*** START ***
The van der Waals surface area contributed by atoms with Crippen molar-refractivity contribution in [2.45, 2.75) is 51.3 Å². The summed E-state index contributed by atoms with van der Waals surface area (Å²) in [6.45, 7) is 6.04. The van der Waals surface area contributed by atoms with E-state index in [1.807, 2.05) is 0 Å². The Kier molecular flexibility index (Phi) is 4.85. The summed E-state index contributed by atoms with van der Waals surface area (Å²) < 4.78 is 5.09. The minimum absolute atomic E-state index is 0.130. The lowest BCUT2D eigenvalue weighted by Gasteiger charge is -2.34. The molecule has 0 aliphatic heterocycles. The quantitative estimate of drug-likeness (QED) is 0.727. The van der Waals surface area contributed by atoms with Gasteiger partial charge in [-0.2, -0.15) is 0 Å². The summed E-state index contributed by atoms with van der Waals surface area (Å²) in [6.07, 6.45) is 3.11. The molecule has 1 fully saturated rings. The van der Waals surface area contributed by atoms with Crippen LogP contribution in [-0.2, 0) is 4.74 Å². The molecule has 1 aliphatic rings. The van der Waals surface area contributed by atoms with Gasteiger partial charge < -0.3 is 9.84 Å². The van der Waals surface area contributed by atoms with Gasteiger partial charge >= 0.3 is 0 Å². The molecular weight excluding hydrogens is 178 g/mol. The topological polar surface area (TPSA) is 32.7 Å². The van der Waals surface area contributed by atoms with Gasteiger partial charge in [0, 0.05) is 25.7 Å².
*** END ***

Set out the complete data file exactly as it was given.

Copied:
The van der Waals surface area contributed by atoms with Crippen molar-refractivity contribution in [2.45, 2.75) is 51.3 Å². The summed E-state index contributed by atoms with van der Waals surface area (Å²) in [6.45, 7) is 6.04. The van der Waals surface area contributed by atoms with E-state index in [1.807, 2.05) is 0 Å². The Kier molecular flexibility index (Phi) is 4.85. The summed E-state index contributed by atoms with van der Waals surface area (Å²) < 4.78 is 5.09. The minimum absolute atomic E-state index is 0.130. The lowest BCUT2D eigenvalue weighted by Gasteiger charge is -2.34. The molecule has 0 aliphatic heterocycles. The quantitative estimate of drug-likeness (QED) is 0.727. The van der Waals surface area contributed by atoms with Gasteiger partial charge in [-0.2, -0.15) is 0 Å². The summed E-state index contributed by atoms with van der Waals surface area (Å²) in [6.07, 6.45) is 3.11. The molecule has 1 fully saturated rings. The van der Waals surface area contributed by atoms with Crippen LogP contribution in [-0.2, 0) is 4.74 Å². The molecule has 1 aliphatic rings. The van der Waals surface area contributed by atoms with Gasteiger partial charge < -0.3 is 9.84 Å². The van der Waals surface area contributed by atoms with Gasteiger partial charge >= 0.3 is 0 Å². The molecular weight excluding hydrogens is 178 g/mol. The topological polar surface area (TPSA) is 32.7 Å². The van der Waals surface area contributed by atoms with Gasteiger partial charge in [0, 0.05) is 25.7 Å².